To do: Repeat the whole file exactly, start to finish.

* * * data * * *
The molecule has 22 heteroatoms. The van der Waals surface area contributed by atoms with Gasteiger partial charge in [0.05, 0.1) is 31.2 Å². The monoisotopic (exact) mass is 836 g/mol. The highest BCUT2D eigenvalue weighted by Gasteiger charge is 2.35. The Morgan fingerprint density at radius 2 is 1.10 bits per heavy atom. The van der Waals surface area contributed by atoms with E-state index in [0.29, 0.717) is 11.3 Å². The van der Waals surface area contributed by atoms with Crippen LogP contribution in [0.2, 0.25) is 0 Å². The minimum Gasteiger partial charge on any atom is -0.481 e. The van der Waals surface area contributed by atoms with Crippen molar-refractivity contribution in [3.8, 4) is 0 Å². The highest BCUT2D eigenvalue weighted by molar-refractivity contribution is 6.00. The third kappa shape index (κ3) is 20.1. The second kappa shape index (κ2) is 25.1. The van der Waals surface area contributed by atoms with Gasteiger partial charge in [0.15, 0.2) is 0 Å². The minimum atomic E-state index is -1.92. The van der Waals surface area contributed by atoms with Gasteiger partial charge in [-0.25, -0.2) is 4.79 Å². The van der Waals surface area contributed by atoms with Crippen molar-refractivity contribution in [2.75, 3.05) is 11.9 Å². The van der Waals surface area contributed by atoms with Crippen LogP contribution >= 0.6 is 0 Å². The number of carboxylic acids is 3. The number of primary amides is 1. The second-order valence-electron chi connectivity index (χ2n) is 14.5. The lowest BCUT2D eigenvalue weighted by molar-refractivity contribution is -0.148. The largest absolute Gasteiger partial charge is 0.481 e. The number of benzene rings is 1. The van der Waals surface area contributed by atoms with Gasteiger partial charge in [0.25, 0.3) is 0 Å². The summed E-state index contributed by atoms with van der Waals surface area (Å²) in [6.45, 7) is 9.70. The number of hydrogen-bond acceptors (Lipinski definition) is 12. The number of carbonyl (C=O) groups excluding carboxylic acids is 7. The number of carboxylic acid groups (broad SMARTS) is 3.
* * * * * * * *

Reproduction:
The molecule has 22 heteroatoms. The van der Waals surface area contributed by atoms with Gasteiger partial charge in [0.05, 0.1) is 31.2 Å². The monoisotopic (exact) mass is 836 g/mol. The highest BCUT2D eigenvalue weighted by Gasteiger charge is 2.35. The Morgan fingerprint density at radius 2 is 1.10 bits per heavy atom. The van der Waals surface area contributed by atoms with E-state index in [0.29, 0.717) is 11.3 Å². The van der Waals surface area contributed by atoms with Crippen LogP contribution in [0.2, 0.25) is 0 Å². The minimum Gasteiger partial charge on any atom is -0.481 e. The van der Waals surface area contributed by atoms with Crippen molar-refractivity contribution in [3.8, 4) is 0 Å². The highest BCUT2D eigenvalue weighted by molar-refractivity contribution is 6.00. The third kappa shape index (κ3) is 20.1. The second kappa shape index (κ2) is 25.1. The van der Waals surface area contributed by atoms with Gasteiger partial charge in [0.15, 0.2) is 0 Å². The minimum atomic E-state index is -1.92. The van der Waals surface area contributed by atoms with Gasteiger partial charge in [-0.25, -0.2) is 4.79 Å². The van der Waals surface area contributed by atoms with Crippen molar-refractivity contribution in [2.75, 3.05) is 11.9 Å². The van der Waals surface area contributed by atoms with Crippen LogP contribution >= 0.6 is 0 Å². The number of carboxylic acids is 3. The number of primary amides is 1. The second-order valence-electron chi connectivity index (χ2n) is 14.5. The lowest BCUT2D eigenvalue weighted by molar-refractivity contribution is -0.148. The largest absolute Gasteiger partial charge is 0.481 e. The number of benzene rings is 1. The van der Waals surface area contributed by atoms with Gasteiger partial charge in [0.25, 0.3) is 0 Å². The summed E-state index contributed by atoms with van der Waals surface area (Å²) in [6.45, 7) is 9.70. The number of hydrogen-bond acceptors (Lipinski definition) is 12. The number of carbonyl (C=O) groups excluding carboxylic acids is 7. The number of carboxylic acid groups (broad SMARTS) is 3.